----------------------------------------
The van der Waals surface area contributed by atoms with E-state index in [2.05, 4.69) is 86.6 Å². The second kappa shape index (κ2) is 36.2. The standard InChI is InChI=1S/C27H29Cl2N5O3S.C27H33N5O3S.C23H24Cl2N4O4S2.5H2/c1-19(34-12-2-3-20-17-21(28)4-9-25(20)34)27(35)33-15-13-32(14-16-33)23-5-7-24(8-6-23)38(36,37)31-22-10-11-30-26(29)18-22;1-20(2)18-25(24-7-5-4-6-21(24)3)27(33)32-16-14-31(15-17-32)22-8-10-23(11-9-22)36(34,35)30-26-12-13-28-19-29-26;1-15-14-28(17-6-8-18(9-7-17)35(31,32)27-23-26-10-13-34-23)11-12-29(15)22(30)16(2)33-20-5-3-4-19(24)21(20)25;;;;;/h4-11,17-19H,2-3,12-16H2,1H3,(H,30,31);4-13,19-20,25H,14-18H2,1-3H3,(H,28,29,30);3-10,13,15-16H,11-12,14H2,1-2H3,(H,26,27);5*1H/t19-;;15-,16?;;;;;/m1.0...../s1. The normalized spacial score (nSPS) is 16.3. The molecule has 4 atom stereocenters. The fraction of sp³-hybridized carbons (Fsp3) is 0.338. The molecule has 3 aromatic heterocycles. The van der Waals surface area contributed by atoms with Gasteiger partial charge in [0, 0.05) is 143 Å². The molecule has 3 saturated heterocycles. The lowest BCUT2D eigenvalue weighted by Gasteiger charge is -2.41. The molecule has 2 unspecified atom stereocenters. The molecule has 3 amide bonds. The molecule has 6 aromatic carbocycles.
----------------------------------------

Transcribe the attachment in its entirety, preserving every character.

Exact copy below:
The van der Waals surface area contributed by atoms with E-state index in [2.05, 4.69) is 86.6 Å². The second kappa shape index (κ2) is 36.2. The standard InChI is InChI=1S/C27H29Cl2N5O3S.C27H33N5O3S.C23H24Cl2N4O4S2.5H2/c1-19(34-12-2-3-20-17-21(28)4-9-25(20)34)27(35)33-15-13-32(14-16-33)23-5-7-24(8-6-23)38(36,37)31-22-10-11-30-26(29)18-22;1-20(2)18-25(24-7-5-4-6-21(24)3)27(33)32-16-14-31(15-17-32)22-8-10-23(11-9-22)36(34,35)30-26-12-13-28-19-29-26;1-15-14-28(17-6-8-18(9-7-17)35(31,32)27-23-26-10-13-34-23)11-12-29(15)22(30)16(2)33-20-5-3-4-19(24)21(20)25;;;;;/h4-11,17-19H,2-3,12-16H2,1H3,(H,30,31);4-13,19-20,25H,14-18H2,1-3H3,(H,28,29,30);3-10,13,15-16H,11-12,14H2,1-2H3,(H,26,27);5*1H/t19-;;15-,16?;;;;;/m1.0...../s1. The normalized spacial score (nSPS) is 16.3. The molecule has 4 atom stereocenters. The fraction of sp³-hybridized carbons (Fsp3) is 0.338. The molecule has 3 aromatic heterocycles. The van der Waals surface area contributed by atoms with Gasteiger partial charge in [0, 0.05) is 143 Å². The molecule has 3 saturated heterocycles. The lowest BCUT2D eigenvalue weighted by Gasteiger charge is -2.41. The molecule has 2 unspecified atom stereocenters. The molecule has 3 amide bonds. The molecule has 6 aromatic carbocycles.